July in the Garden

When I was at college, studying horticulture, it was during a period when ‘Gardens of a Golden Afternoon’ (author : Jane Brown) were what many gardeners aspired to. We looked back to an age when the architecture of Edwin Lutyens was fleshed out by the planting of Gertrude Jekyll, resulting in a gentrified version of a cottage garden. The more mixed planting gave a longer period of floral interest, compared to the classic ‘herbaceous border’ of Victorian estates, which was better suited to newly created suburban gardens. The same is still true today when many people are rediscovering their outdoor spaces – if they are lucky enough to have them.
The development of a huge range of repeat flowering roses, old-fashioned roses generally only flowered once, is a real boon to creating a cottage garden vibe which lasts all summer. Dead-heading is the key to keeping the blooms coming and keeping everything looking as fresh and youthful as possible. Removing spent flowers, to stop plants from expending energy setting seed, is a general rule of thumb when gardening. The exception being those plants which have attractive fruiting bodies, berries and hips being the main ones, and also those plants which you actually want to seed around in the garden.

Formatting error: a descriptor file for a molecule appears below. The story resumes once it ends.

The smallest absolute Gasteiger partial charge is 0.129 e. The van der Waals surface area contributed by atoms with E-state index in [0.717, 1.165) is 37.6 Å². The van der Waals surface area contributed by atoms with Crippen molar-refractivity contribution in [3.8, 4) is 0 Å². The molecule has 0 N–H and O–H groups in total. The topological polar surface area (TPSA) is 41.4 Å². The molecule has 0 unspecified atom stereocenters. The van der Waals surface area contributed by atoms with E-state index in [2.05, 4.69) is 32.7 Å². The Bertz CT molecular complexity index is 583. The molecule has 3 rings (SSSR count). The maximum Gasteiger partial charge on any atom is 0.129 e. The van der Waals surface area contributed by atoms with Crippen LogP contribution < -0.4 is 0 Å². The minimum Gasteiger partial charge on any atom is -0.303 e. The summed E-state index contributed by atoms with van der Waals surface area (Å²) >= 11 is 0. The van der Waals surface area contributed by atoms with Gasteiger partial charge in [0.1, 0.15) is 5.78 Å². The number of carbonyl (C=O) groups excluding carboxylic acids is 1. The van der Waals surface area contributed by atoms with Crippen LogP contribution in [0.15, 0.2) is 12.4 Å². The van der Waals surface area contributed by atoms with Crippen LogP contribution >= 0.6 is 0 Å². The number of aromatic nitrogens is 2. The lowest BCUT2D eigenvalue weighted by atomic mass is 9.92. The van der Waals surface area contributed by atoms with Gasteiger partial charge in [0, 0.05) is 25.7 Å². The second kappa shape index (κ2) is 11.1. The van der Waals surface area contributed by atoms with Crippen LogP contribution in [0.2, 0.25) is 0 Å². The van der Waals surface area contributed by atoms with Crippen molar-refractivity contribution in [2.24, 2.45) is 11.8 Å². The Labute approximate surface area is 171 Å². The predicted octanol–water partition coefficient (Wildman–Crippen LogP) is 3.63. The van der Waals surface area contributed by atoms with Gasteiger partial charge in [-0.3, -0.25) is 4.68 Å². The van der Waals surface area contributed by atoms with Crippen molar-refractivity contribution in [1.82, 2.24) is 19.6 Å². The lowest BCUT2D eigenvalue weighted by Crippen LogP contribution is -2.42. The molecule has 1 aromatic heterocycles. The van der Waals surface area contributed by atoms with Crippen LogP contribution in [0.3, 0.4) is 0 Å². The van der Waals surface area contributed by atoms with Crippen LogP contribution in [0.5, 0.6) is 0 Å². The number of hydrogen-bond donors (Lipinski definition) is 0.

Allowing certain ornamental plants to seed around not only gives you plants for free but also lends a more relaxed, informal, air to your beds and borders. In my garden I find that verbascums, primulas, alliums and thalictrums are very generous when it comes to seeding around and making whole new planting combinations which I’d never have contrived myself. Verbascum chaixii ‘Album’ is the particular mullein I am thinking of as it has delicate white spires which seldom look out of place and it never gets invasive.
Alliums are so precocious that they have even seeded themselves into the comparatively non-gardened areas of the garden where they seem to reach flowering size without me ever having noticed them as seedlings. I think they originated from Allium christophii although there is a chance they’ve hybridised with A. schubertii and some of them are definitely derived from Allium ‘Purple Sensation’ – but they are all welcome additions and, if I don’t like where they’ve put themselves, they’re not difficult to dig up and transplant somewhere else.
July is a peak month in flowering terms as the day length / night length has just switched, after the longest day in June, encouraging a whole new raft of species to flower which will carry us on to late summer. Herbaceous perennials, which have already flowered and are setting seed, may have a second flush of blooms if cut back now and encouraged to regrow. Using a liquid feed on such specimens, many herbaceous geraniums fall into this category, gives them the best chance to bounce back with strong new foliage and flowers.